Burkina Faso took a significant step toward the return of civilian rule on Saturday as the military announced the reinstatement of the country's constitution which had been suspended with the president's ouster.
At the same time the signing of an agreement for a transitional civilian government has been pushed back by a day for "technical" reasons, a military source said.
Lieutenant Colonel Issac Zida, the army-installed leader after the October 31 resignation of president Blaise Compaore, issued a statement saying the suspension of the constitution "has been lifted... to allow for the civilian transition process now under way", and to prepare the return to normal constitutional rule.
The move will also allow Burkina's constitutional court to examine the transition charter which is to be officially signed on Sunday.
The transition agreement lays out the steps to a one-year transfer of power from the military, which took over after mass protests late last month that forced Compaore to quit after 27 years in power.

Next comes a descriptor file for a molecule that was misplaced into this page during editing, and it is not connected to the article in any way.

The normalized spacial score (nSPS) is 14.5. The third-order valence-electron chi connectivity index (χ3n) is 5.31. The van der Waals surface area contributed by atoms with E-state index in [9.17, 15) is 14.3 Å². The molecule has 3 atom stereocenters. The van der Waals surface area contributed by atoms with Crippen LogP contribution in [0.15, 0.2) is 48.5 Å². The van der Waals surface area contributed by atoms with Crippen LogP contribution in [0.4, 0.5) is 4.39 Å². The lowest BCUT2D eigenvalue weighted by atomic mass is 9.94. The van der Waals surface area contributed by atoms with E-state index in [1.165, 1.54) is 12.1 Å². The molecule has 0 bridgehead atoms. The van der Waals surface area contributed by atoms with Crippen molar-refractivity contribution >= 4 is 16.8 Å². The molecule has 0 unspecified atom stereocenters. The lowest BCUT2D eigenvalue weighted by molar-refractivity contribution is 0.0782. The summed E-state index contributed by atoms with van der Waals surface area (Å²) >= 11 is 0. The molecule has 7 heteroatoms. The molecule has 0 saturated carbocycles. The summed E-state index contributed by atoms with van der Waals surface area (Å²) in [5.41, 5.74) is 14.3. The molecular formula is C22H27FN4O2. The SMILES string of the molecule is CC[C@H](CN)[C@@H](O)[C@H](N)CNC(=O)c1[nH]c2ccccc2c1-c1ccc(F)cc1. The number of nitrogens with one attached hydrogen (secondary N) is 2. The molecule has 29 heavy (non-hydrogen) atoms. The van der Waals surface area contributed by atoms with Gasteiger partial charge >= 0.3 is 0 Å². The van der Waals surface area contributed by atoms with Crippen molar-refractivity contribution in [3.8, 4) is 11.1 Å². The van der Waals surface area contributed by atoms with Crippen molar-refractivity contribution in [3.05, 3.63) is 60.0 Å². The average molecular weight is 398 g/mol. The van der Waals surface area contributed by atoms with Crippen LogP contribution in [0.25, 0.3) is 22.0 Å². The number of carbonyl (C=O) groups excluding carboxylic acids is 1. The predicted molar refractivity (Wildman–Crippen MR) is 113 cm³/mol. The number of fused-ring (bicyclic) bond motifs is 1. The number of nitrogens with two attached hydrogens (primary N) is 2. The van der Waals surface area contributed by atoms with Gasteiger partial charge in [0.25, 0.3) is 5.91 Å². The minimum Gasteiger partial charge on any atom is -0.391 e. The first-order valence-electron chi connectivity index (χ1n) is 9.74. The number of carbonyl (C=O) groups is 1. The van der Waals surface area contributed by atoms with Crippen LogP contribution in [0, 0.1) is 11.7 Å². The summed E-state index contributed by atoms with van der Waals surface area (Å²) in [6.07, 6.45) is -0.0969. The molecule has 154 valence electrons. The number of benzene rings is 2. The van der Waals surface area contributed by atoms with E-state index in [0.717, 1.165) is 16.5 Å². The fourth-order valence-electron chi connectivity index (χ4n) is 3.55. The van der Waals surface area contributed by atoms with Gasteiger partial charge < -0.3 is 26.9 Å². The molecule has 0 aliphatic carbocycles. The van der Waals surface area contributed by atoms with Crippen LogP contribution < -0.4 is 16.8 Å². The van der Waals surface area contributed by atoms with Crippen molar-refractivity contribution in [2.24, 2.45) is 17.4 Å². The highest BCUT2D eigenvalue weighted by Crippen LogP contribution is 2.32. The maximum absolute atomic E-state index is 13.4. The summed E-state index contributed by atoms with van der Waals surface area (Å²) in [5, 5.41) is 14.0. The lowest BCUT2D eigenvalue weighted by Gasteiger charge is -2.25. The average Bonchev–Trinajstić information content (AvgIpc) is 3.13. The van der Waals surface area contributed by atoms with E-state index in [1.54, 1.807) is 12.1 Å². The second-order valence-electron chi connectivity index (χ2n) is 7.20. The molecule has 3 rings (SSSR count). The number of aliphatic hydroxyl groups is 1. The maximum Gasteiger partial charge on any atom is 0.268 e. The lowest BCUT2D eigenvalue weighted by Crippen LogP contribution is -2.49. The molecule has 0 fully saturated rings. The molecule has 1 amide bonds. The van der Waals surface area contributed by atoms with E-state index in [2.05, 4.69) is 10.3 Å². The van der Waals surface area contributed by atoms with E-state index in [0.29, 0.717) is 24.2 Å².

The signing ceremony by the country's army, political parties and civil groups had been expected on Saturday but was postponed because the building where it was to be held was still being repaired after damage from the demonstrations.
Also traditional leaders from the regions invited to the ceremony needed more time to travel to the capital, the source said on condition of anonymity.
"The signing of the charter has thus been pushed back to Sunday" at 4:00 pm (1600 GMT), the source said. "We want to brief our traditional leaders on our discussions."
The transition charter, akin to an interim constitution, lays out a one-year transition to civilian rule that includes appointing a temporary president and calls for elections by November 2015.
Under the deal, an interim civilian president will be chosen by a special electoral college.
The president will in turn appoint a prime minister, either a civilian or a military figure, who will head a 25-member transitional government.
A civilian will also head a 90-seat parliament, known as the National Transitional Council.
Opposition parties, civil groups, religious leaders and the military hammered out the transition pact during intense talks and unanimously voted in favour of the roadmap on Thursday.
Burkina Faso's military had faced mounting international pressure to transfer power to an interim civilian government.
Compaore, who seized power in a 1987 coup, quit under pressure from protests sparked by his bid to extend his rule by changing the constitution of the landlocked former French colony of some 17 million people.